2.14.2017

Kelso's Choice Giveaway

Happy Random Acts of Kindness Week and Valentine's Day.
How are you celebrating?
I'm still on a natural high from Counseling Week;
here's a sample of the heartfelt notes I got from my superheroes.


I love that he feels like the special one,
I'm happy that he finds my puppets joyful,
and I'm touched that he aspires to be like me when he grows up!

I also got this cool Kindness Box!


The adorable little hand-drawn pick-me-ups tucked neatly inside the box, just waiting to warm up whoever picks one, are evidence that it only takes one, one little person, one little act of kindness, one little ripple ... 


... to make a world of difference.

And if all of that kindness weren't enough, our friends from Kelso's Choice have offered to partner with me to give away this AmAzInG conflict-resolution kit to one of my dedicated readers.
Isn't that so incredibly generous and kind?

We love Kelso's Choice because it not only teaches our students to discern between small problems and big problems, but it also empowers them with skills to solve their small, pesky annoyances while giving them permission to seek help with larger, more threatening issues.

If you're in the US or Canada and would like a chance to win this kit, comment between now and this Saturday, February 18th, at noon {CST} with an effective problem-solving strategy that you use at home, at school or in the workplace. 

A random number generator will choose one lucky winner; we'll post that name this weekend with directions on how to claim your prize. 

Good luck and thanks again for coming by the Corner.

This giveaway is now closed; congrats to Katie (comment #11) for winning the kit.









86 comments:

  1. Listen!! ๐Ÿ˜Š Also...breaking a problem into smaller parts.

    ReplyDelete
  2. Hello! I teach students to use I-messages to work out problems with friends! Would love to have this amazing resource!❤

    ReplyDelete
  3. Perspective taking. Looking at the situation through the lense of another person.

    ReplyDelete
  4. I use big vs little deal language to help students learn what really matters.

    ReplyDelete
  5. Identify the problem, consider options to resolve, and validate feelings.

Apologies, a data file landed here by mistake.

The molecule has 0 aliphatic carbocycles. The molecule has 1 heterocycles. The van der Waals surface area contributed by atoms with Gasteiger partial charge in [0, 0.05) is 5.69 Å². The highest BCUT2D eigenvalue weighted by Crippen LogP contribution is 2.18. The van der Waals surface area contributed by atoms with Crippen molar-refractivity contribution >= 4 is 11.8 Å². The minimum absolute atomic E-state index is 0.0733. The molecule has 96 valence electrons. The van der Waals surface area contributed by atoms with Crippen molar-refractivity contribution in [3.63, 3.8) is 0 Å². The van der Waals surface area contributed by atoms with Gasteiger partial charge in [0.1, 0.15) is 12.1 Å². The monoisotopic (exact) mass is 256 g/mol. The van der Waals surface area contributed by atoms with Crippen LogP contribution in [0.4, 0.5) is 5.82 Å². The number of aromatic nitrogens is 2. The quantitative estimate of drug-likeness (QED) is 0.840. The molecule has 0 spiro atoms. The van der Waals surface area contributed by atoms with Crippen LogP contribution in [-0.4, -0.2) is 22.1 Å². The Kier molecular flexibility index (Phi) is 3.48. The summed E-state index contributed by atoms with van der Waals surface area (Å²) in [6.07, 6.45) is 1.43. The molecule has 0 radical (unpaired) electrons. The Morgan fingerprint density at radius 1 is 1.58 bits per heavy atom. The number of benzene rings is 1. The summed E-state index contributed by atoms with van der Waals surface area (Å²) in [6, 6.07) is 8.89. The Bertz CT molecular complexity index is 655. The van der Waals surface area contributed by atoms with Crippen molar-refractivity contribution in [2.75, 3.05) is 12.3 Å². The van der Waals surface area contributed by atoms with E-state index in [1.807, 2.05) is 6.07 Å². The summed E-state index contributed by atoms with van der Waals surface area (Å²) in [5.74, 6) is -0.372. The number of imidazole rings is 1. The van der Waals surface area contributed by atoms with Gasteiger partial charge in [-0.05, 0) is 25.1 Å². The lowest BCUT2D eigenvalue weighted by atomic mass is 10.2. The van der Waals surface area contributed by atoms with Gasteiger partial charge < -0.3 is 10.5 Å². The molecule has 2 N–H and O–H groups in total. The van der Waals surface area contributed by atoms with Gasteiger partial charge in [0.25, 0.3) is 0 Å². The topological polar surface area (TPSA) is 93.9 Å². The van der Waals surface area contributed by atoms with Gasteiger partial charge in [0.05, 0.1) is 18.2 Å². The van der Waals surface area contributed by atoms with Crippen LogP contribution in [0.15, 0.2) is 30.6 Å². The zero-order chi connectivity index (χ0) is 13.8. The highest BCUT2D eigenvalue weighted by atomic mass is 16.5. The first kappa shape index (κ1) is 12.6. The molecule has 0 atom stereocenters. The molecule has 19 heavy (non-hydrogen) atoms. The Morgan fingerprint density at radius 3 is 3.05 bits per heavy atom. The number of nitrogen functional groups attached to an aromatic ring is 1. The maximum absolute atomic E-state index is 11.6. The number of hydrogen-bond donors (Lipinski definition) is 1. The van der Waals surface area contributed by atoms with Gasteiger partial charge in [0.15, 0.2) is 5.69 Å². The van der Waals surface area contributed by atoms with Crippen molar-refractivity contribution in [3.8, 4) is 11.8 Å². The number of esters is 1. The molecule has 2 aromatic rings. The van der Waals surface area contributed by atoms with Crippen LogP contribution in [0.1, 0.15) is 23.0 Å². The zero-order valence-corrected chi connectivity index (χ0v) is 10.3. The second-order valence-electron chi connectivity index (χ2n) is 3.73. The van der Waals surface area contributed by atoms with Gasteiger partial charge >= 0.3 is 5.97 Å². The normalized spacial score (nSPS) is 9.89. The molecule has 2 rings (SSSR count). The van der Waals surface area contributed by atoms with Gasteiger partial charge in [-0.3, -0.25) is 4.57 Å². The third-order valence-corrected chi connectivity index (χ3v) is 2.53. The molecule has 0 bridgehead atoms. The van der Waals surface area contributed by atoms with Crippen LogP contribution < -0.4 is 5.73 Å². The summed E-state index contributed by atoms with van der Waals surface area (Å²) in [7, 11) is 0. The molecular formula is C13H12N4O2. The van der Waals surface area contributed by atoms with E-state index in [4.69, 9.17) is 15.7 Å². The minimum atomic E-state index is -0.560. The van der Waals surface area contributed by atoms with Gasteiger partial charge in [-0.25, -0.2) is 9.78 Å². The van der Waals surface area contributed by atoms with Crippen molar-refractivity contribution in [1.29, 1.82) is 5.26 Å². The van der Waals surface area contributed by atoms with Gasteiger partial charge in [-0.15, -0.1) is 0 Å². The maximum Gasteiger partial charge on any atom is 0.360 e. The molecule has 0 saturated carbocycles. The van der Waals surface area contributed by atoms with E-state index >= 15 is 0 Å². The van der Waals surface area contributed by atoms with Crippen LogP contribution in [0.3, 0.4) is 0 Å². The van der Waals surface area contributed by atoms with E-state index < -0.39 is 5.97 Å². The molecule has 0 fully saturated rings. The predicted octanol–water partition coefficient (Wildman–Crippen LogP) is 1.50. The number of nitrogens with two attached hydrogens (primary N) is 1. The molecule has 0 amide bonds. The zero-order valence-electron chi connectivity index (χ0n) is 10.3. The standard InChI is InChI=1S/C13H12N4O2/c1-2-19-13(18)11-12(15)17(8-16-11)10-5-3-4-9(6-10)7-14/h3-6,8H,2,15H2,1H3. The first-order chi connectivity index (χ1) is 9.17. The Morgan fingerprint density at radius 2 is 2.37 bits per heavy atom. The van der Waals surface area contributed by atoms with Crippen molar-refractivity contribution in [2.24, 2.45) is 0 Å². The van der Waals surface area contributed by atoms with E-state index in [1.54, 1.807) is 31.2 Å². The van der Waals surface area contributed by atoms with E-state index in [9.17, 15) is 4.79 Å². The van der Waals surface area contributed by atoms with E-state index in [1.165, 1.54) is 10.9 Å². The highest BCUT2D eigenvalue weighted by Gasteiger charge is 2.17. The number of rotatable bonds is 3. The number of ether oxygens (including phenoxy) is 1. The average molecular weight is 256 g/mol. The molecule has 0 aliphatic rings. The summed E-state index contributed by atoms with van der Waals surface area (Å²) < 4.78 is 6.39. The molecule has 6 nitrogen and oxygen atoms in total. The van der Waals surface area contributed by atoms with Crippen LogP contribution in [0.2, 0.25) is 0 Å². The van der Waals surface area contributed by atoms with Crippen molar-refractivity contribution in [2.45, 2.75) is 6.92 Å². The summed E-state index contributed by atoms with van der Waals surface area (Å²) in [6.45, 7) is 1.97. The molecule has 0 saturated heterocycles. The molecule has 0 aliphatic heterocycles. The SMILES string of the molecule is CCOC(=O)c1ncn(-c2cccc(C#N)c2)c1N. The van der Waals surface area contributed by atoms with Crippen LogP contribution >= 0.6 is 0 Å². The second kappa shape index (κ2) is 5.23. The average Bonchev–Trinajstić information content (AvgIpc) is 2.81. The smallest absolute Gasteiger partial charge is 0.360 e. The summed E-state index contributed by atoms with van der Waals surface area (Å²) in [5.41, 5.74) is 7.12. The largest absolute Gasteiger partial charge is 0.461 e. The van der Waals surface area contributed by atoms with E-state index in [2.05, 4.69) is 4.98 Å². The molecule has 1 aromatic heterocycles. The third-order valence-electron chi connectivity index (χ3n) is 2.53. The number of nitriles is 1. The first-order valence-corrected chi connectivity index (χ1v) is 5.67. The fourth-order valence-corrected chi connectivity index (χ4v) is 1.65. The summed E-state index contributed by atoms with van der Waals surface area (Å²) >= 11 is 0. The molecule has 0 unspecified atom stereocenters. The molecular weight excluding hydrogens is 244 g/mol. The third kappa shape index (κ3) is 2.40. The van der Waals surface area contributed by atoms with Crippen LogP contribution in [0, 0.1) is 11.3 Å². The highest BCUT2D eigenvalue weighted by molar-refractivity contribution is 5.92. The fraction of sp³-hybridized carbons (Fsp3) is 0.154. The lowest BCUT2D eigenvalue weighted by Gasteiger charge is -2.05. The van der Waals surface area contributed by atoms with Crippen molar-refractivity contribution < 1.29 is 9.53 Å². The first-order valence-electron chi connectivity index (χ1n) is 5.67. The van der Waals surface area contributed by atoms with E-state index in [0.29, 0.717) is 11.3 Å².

ReplyDelete
  6. I love helping students compare the size of the problem with the size of their reaction!

    ReplyDelete
  7. I love to remind children that they choose how their respond. I have a fun activity where they try on different colored sunglasses to demonstrate different attitudes to various situations. The kids love it and it shows how much our attitude can impact our response to a problem!

    ReplyDelete
  8. I also teach using active listening and I messages.

    ReplyDelete
  9. First year counselor! I am working with my kiddos to check in with themselves and stop, think (about their options, if they're making a good choice) and then make the choice.

    ReplyDelete
  10. I practice breathing techniques with kids! I saw one student at a restaurant in town and she started showing me what she remembered! :)

    ReplyDelete
  11. The first component to conflict resolution is to LISTEN! How can we work out our problems if we aren't listening to what others are saying so that we can understand their point of view?

    ReplyDelete
  12. I work with my students in helping them to understand that can choose how they respond and to take responsibilities for their actions

    ReplyDelete
  13. My k-2 students have a few minutes during each lesson to check in with me about how they used Kelso's Choice at home with sibs or friends or on the playground or in the lunch room. We practice not using "names" while sharing stories.
    \

    ReplyDelete
  14. I am a school counselor and have classroom guidance for upper elementary learners. One strategy that we talk about is making a compromise with others. Often learners forget that they can solve these small problems on their own and compromising can help the friendship and make everyone happy.

    ReplyDelete
  15. i use the problem solving remote. i take a remote control put when trying to mediate a problem between students. i basically use the tool to help teach students when to just stop talking (i mute them) and just listen to hear others perspectives. plus, it helps lighten the mood when i keep muting different students and they start to interrupt the student speaking and I tap on it to make sure the batteries are still working etc. because clearly they wouldnt be talking while muted!

    ReplyDelete
  16. I am all about giving kids choices ! I have used kelsos wheel before ( from Pinterest) but I do not have the program ! I teach them to take deep breaths , count to five, and think about the choices they can make in the situation.

    ReplyDelete
  17. I work at an elementary school serving pre-k to 5th grade. Would love to have a resource like Kelso's Choice! Good luck, everyone!

    ReplyDelete
  18. Empathy- understanding how someone else feels and/or I messages.

    ReplyDelete
  19. Thank you so much for the chance!! We use mediation and listen to all sides of the problem, practice active listening, repeating what we hear from each other.... We discuss self control, honesty and honoring what each other is saying. We then work to accomplish a compromise and agree on a plan to move forward. Thank you as this resource is so necessary in our schools and I would love to be able to use this!! xo

    ReplyDelete
  20. An effective problem solving idea for K-2 is the Talk-Listen-Respond strategy. This has kids each take a turn sharing their concern, listening to the other persons concern, and responding to clarify. I act as moderator & like that it teaches them how to communicate...